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by John Newton
My dear Friend,
As we are so soon to meet, as I have nothing very important to communicate, and many things occur which might demand my time; I have no other plea to offer, either to you or myself, for writing again, but because I love you.
I pity the unknown considerable minister, with whom you smoked your morning pipe. But we must take men and things as we find them: and when we fall in company with those from whom we can get little other good, it is likely we shall at least find occasion for the exercise of patience and charity towards them, and of thankfulness to him who hath made us to differ. And these are good things, though perhaps the occasion may not be pleasant. Indeed, a Christian, if in a right spirit, is always in his Lord's school, and may learn either a new lesson, or how to practise an old one, by every thing he sees or hears, provided he does not wilfully tread upon forbidden ground. If he were constrained to spend a day with the poor creatures in the common side of Newgate, though he could not talk with them of what God has done for his soul, he might be more sensible of his mercy, by the contrast he would observe around him. He might rejoice for himself, and mourn over them, and thus perhaps get as much benefit as from the best sermon he ever heard.
It is necessary, all things taken together, to have connection more or less with narrow-minded people. If they are, notwithstanding their prejudices, civil to us, they have a right to some civility from us. We may love them, though we cannot admire them, and pick something good from them, notwithstanding we see much to blame. It is perhaps the highest triumph we can obtain over bigotry, when we are able to bear with bigots themselves. For they are a set of troublesome folks, whom Mr. Self is often very forward to exclude from the comprehensive candour and tenderness which he professes to exercise towards those who differ from him.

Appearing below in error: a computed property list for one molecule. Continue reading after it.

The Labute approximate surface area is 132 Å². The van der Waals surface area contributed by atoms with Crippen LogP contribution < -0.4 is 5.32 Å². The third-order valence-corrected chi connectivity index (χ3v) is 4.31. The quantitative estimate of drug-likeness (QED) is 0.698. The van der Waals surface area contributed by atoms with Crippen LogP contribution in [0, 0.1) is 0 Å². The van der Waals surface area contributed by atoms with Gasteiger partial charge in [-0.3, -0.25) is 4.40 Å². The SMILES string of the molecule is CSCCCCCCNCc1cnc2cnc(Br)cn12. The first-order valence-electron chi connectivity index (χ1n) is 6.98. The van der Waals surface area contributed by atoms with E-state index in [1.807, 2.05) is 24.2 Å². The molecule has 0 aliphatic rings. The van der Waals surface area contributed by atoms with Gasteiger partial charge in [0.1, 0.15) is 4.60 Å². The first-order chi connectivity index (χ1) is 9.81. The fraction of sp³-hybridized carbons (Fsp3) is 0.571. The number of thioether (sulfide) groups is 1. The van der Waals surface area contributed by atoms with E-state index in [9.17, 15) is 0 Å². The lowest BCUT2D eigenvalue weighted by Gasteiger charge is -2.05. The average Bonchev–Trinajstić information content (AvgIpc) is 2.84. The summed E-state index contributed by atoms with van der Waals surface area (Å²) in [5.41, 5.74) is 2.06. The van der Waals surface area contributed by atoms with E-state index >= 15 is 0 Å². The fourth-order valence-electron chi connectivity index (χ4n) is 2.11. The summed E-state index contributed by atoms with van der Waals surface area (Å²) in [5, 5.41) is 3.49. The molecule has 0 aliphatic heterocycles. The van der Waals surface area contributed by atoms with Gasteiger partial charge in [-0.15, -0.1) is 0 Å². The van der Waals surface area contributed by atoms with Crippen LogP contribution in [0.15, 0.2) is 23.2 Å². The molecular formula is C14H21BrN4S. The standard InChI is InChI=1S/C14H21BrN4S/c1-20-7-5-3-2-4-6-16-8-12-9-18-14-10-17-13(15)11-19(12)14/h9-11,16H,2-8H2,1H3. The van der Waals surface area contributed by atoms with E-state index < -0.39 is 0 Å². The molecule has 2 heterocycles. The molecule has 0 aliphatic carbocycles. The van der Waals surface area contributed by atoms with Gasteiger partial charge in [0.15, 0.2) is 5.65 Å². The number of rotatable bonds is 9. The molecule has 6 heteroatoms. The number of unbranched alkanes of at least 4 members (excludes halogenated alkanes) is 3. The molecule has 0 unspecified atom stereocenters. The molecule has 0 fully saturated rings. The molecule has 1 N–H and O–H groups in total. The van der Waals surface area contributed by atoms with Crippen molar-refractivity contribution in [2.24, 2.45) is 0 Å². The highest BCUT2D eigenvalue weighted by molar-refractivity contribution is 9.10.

I am glad your present home (a believer should be always at home) is pleasant; the rooms large and airy; your host and hostess kind and spiritual; and, upon the whole, all things as well as you could expect to find them, considering where you are. I could give you much such an account of my usual head-quarters in the city; but still London is London. I do not wish you to live there, for my own sake as well as yours: but if the Lord should so appoint, I believe he can make you easy there, and enable me to make a tolerable shift without you. Yet I certainly should miss you; for I have no person in this neighbourhood with whom my heart so thoroughly unites in spirituals, though there are many whom I love. But conversation with most Christians is something like going to court; where, except you are dressed exactly according to a prescribed standard, you will either not be admitted, or must expect to be heartily stared at. But you and I can meet and converse sans contrainte, in an undress, without fear of offending, or being accounted offenders, for a word out of place, and not exactly in the pink of the mode.
I know not how it is: I think my sentiments and experience are as orthodox and Calvinistical as need be; and yet I am a sort of speckled bird among my Calvinist brethren. I am a mighty good Churchman, but pass amongst such as a Dissenter in prunella. On the other hand, the Dissenters (many of them I mean) think me defective, either in understanding or in conscience, for staying where I am. Well! there is a middle party, called Methodists; but neither do my dimensions exactly fit with them. I am somehow disqualified for claiming a full brotherhood with any party. But there are a few among all parties who bear with me and love me, and with this I must be content at present. But so far as they love the Lord Jesus, I desire, and by his grace I determine (with or without their leave) to love them all. Party-walls, though stronger than the walls of Babylon, must come down in the general ruin, when the earth and all its works shall be burnt up, if no sooner.
I am, &c.
Index to the Letters of John Newton
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